Keeping your favorite houseplants healthy this winter

Tuesday, November 1st, 2011

With the onset of cold weather, winterizing your outdoor garden is a no-brainer. Did you know that there are some steps you should take to winterize your indoor garden, as well?

While it may not make sense at first, your home does experience a significant environmental change as the weather gets colder. Colder weather brings with it drier air. The more you use the heater, the drier your air gets. The shorter days mean your indoor plants are getting even less light than they did before. In some cases there can be as much as a 50% reduction.

So how can you ensure your favorite asparagus fern stays sprightly and green this winter?

Do some maintenance

Get rid of any dead or yellow leaves. Cut away weak growth or damage. Also, rinse off any dust that may have accumulated on the leaves of your plants. A quick shower under your sink’s hose should be enough. For broad-leaved plants, consider giving them a quick wipe.

Give it some light!

While those south and west-facing windows may have been too intense for some houseplants during the summer, they may be perfect for them now that winter’s weaker light has set in. Consider rearranging your plants to take full advantage of the light your home gets.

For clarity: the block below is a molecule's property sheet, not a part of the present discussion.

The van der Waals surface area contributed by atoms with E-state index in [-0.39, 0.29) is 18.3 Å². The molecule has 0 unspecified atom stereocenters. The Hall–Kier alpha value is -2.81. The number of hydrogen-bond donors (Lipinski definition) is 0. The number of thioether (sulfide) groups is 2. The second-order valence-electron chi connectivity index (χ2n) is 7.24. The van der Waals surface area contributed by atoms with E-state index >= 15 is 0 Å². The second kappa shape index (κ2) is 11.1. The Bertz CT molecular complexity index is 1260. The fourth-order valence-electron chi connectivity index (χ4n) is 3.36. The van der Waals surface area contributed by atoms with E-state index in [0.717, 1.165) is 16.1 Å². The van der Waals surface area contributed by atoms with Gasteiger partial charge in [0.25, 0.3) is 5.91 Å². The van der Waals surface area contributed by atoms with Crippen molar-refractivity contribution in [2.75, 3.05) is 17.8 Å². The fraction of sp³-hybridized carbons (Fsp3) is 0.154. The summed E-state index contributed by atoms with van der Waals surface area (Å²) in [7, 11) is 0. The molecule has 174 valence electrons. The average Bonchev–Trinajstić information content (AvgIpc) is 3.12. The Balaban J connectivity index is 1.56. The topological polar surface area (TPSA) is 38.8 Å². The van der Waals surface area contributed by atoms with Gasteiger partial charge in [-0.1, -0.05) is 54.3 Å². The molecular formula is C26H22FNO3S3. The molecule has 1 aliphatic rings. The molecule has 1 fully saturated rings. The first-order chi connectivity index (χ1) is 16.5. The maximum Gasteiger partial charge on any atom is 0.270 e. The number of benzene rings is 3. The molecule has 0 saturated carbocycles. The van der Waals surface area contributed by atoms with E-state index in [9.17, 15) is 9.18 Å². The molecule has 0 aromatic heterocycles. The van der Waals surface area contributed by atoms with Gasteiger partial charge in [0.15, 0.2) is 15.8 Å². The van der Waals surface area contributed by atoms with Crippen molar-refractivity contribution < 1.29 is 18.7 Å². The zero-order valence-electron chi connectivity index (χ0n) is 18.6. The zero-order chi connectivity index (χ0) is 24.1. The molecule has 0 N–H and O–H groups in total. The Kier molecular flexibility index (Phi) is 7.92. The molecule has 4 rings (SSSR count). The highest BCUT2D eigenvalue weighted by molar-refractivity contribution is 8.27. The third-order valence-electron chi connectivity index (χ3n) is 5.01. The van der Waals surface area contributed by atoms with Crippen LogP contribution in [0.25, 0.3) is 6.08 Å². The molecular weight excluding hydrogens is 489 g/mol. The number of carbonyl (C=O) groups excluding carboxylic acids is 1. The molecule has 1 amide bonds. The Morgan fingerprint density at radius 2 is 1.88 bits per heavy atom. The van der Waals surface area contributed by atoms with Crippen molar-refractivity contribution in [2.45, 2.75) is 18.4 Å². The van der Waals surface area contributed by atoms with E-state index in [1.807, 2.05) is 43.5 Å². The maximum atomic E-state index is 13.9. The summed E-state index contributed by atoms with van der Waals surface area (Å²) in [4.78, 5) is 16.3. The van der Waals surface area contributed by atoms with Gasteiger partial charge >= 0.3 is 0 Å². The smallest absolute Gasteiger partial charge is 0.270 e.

Maybe your house already doesn’t get a lot of light and you don’t have any good south-facing windows. You can also use the artificial light in your home. I have a fluorescent light under my kitchen cabinets I always flip on while prepping dinner. I bring my more light hungry plants into the kitchen in the evening to take advantage of this.

Be wary of drafts and blasts

Make an effort to keep your plants away from drafty spots like older windows. If you need to keep them near a window for the light, consider sealing off any gaps to minimize the effects of wind and cold air. Also, be wary of heating vents and arrange your plants so all that hot, dry air won’t blast them.

While some plants, such as succulents and cacti, don’t mind drier conditions, many plants need a little humidity boost during the drier winter months. You may want to use a humidifier to add extra moisture to the air. Or, you can group plants together to maximize their moisture output. An even simpler way to get more humidity to your plants is to place them on a humidity tray. Simply fill a plastic or glass tray with some rocks, pebbles or gravel and pour a little water in the bottom. Set your plants on top and refill as necessary. Make sure your plants aren’t sitting in a pool of water or you may get root rot.

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